Here are a couple of this year’s Dirty Dozen scams.

Fake charities
Taxpayers should be on the lookout for scammers who set up fake organizations to take advantage of the public’s generosity. Scammers take advantage of tragedies and disasters.

Scams requesting donations for disaster relief efforts are especially common over the phone. Taxpayers should always check out a charity before they donate, and they should not feel pressured to give immediately.

Taxpayers who give money or goods to a charity may be able to claim a deduction on their federal tax return by reducing the amount of their taxable income. However, to receive a deduction, taxpayers must donate to a qualified charity. To check the status of a charity, they can use the IRS Tax Exempt Organization Search tool. It’s also important for taxpayers to remember that they can’t deduct gifts to individuals or to political organizations and candidates.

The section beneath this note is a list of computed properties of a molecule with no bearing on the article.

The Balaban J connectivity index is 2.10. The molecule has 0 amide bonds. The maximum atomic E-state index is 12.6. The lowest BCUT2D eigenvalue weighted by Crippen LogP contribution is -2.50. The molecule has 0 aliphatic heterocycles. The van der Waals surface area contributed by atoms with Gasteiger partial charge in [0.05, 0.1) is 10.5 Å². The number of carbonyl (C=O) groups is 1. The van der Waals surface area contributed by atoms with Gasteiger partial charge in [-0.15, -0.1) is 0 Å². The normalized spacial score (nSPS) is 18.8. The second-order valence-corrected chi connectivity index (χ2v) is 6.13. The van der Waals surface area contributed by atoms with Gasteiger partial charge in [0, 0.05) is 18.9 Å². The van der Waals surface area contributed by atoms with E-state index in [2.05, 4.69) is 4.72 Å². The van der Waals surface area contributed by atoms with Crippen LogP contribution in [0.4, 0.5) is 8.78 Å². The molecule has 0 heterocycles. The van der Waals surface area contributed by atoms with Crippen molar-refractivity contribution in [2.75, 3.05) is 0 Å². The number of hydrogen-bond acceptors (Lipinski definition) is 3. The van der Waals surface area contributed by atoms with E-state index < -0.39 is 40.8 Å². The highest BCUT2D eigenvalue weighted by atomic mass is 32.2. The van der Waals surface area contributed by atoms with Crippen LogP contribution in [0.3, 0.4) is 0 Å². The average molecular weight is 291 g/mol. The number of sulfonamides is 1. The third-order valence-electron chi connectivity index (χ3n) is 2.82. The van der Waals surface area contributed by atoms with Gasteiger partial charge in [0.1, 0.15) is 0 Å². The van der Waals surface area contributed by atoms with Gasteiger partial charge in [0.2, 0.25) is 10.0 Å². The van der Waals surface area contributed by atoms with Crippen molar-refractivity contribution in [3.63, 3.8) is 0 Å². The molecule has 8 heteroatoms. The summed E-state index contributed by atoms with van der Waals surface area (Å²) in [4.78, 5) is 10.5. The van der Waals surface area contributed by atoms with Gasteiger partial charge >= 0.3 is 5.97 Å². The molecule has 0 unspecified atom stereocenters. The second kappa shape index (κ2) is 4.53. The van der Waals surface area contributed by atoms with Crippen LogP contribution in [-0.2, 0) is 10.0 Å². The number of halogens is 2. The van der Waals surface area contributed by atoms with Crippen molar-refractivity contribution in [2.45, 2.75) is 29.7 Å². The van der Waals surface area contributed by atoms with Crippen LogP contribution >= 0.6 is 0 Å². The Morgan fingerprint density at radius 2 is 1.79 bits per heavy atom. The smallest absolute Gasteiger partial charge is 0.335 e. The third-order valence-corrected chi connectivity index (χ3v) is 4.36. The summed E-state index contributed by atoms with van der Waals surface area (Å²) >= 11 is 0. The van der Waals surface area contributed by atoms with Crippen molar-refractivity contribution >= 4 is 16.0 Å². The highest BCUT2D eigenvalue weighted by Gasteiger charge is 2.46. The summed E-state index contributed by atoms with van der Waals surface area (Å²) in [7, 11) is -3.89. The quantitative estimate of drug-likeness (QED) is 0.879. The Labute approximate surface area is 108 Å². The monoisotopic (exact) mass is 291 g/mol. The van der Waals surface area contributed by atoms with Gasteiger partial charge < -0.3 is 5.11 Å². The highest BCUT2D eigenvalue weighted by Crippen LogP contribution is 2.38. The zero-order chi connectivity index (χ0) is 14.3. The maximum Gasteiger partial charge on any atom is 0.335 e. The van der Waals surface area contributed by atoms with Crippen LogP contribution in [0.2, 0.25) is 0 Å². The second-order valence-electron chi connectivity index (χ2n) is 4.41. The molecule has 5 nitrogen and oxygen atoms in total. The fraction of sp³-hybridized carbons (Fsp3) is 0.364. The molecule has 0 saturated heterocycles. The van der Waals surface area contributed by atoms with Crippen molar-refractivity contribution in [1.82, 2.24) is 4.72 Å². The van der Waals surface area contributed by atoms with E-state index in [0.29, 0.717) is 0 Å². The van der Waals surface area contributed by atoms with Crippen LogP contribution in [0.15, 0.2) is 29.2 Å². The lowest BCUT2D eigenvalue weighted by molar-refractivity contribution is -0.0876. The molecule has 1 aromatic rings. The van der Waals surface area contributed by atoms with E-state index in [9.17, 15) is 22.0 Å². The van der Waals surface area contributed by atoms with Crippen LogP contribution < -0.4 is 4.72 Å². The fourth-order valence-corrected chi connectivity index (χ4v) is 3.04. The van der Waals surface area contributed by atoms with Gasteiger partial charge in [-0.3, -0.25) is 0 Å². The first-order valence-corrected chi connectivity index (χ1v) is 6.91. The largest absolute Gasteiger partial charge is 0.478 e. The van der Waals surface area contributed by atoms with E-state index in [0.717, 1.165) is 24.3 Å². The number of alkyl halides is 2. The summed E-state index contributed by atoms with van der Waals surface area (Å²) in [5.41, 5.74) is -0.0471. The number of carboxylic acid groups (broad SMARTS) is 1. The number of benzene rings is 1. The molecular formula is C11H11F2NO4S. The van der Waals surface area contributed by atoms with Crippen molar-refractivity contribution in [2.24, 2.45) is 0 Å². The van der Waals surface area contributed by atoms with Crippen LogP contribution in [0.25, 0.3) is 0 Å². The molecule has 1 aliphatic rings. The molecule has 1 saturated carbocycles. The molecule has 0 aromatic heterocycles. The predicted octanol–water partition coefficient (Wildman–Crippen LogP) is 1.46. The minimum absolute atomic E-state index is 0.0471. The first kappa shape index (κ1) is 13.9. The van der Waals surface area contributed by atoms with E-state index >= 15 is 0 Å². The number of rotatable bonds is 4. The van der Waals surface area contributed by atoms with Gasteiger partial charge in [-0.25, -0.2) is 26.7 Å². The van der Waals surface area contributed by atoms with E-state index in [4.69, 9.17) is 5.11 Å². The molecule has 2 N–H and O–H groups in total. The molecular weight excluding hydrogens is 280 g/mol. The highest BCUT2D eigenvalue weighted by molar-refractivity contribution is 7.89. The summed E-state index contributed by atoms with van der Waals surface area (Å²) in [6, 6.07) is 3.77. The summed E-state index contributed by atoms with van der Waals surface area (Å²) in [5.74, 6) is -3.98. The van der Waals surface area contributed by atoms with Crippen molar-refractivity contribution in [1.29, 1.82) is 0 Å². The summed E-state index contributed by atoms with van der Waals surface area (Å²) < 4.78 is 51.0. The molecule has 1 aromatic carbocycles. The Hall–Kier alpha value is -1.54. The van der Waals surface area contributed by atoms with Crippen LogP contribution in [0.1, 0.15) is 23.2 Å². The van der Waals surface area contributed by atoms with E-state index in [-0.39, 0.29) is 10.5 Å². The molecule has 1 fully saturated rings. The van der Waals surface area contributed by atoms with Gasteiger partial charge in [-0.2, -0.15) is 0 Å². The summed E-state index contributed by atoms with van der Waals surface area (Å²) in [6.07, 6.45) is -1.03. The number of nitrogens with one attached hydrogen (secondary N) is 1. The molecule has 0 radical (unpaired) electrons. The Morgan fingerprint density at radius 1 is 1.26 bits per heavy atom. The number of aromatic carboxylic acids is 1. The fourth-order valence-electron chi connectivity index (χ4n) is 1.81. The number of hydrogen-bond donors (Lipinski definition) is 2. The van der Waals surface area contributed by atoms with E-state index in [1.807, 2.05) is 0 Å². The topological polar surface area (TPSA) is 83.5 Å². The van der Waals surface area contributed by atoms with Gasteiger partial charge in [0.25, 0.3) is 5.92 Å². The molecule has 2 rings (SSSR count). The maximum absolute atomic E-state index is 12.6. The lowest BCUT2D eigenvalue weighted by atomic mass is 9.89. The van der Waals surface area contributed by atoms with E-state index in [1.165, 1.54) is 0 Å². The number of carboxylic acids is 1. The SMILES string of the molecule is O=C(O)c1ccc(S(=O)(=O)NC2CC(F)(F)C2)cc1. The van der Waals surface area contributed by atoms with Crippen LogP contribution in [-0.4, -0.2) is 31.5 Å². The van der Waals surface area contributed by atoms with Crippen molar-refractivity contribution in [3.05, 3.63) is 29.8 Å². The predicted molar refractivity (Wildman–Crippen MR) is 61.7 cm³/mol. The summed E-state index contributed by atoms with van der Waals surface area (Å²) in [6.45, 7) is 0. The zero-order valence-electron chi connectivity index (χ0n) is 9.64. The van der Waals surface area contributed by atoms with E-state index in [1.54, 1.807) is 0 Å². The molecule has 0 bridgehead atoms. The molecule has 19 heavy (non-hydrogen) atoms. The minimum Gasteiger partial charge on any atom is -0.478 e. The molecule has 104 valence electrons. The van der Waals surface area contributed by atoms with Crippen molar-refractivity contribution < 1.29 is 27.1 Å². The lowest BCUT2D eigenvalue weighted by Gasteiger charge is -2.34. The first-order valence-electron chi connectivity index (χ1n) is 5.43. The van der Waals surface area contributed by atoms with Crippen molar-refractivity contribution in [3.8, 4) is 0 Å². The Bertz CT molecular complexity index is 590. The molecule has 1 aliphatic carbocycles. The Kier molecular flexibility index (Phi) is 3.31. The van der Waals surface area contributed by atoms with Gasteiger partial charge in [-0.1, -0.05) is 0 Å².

Here are some tips to help taxpayer avoid fake charity scams:

  • Individuals should never let any caller pressure them. A legitimate charity will be happy to get a donation at any time, so there’s no rush. Donors are encouraged to take time to do their own research.
  • Confirm the charity is real. Potential donors should ask the fundraiser for the charity’s exact name, website and mailing address, so they can confirm it later. Some dishonest telemarketers use names that sound like well-known charities to confuse people.
  • Be careful about how a donation is made. Taxpayers shouldn’t work with charities that ask for donations by giving numbers from a gift card or by wiring money. That’s a scam. It’s safest to pay by credit card or check — and only after researching the charity.

For more information about fake charities see the Federal Trade Commission web site.